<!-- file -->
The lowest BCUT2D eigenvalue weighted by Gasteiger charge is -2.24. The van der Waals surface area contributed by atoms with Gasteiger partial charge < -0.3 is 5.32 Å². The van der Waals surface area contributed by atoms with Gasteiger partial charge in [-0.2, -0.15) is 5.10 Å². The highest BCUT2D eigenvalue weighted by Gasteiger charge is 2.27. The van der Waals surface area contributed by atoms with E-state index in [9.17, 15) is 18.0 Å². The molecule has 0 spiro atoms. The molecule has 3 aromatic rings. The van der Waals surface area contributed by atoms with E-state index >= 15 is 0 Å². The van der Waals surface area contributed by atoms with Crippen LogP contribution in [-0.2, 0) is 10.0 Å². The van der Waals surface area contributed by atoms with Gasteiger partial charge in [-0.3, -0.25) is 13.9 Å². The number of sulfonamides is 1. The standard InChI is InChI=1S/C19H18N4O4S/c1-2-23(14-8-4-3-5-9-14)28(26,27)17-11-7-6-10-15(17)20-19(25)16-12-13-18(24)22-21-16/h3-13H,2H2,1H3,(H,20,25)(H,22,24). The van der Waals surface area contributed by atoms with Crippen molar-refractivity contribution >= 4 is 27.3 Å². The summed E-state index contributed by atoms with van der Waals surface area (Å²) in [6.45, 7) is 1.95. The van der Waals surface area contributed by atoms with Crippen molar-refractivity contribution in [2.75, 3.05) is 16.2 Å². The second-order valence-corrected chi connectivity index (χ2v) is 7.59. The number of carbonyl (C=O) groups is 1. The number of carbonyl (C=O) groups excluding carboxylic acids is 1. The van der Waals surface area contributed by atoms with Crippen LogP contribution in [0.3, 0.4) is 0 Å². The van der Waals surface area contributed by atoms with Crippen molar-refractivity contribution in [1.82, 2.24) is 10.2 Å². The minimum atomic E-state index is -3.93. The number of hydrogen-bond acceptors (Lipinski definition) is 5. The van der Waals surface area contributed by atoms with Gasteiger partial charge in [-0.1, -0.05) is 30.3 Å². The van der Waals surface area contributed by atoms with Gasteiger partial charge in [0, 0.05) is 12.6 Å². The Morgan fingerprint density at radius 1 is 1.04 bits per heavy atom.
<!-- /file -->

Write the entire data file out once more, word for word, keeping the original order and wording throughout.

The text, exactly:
The lowest BCUT2D eigenvalue weighted by Gasteiger charge is -2.24. The van der Waals surface area contributed by atoms with Gasteiger partial charge < -0.3 is 5.32 Å². The van der Waals surface area contributed by atoms with Gasteiger partial charge in [-0.2, -0.15) is 5.10 Å². The highest BCUT2D eigenvalue weighted by Gasteiger charge is 2.27. The van der Waals surface area contributed by atoms with E-state index in [9.17, 15) is 18.0 Å². The molecule has 0 spiro atoms. The molecule has 3 aromatic rings. The van der Waals surface area contributed by atoms with E-state index >= 15 is 0 Å². The van der Waals surface area contributed by atoms with Crippen LogP contribution in [-0.2, 0) is 10.0 Å². The van der Waals surface area contributed by atoms with Gasteiger partial charge in [-0.3, -0.25) is 13.9 Å². The number of sulfonamides is 1. The standard InChI is InChI=1S/C19H18N4O4S/c1-2-23(14-8-4-3-5-9-14)28(26,27)17-11-7-6-10-15(17)20-19(25)16-12-13-18(24)22-21-16/h3-13H,2H2,1H3,(H,20,25)(H,22,24). The van der Waals surface area contributed by atoms with Crippen molar-refractivity contribution >= 4 is 27.3 Å². The summed E-state index contributed by atoms with van der Waals surface area (Å²) in [6.45, 7) is 1.95. The van der Waals surface area contributed by atoms with Crippen molar-refractivity contribution in [2.75, 3.05) is 16.2 Å². The second-order valence-corrected chi connectivity index (χ2v) is 7.59. The number of carbonyl (C=O) groups is 1. The number of carbonyl (C=O) groups excluding carboxylic acids is 1. The van der Waals surface area contributed by atoms with Crippen LogP contribution in [0.3, 0.4) is 0 Å². The van der Waals surface area contributed by atoms with Crippen molar-refractivity contribution in [1.82, 2.24) is 10.2 Å². The minimum atomic E-state index is -3.93. The number of hydrogen-bond acceptors (Lipinski definition) is 5. The van der Waals surface area contributed by atoms with Gasteiger partial charge in [-0.1, -0.05) is 30.3 Å². The van der Waals surface area contributed by atoms with Gasteiger partial charge in [0, 0.05) is 12.6 Å². The Morgan fingerprint density at radius 1 is 1.04 bits per heavy atom.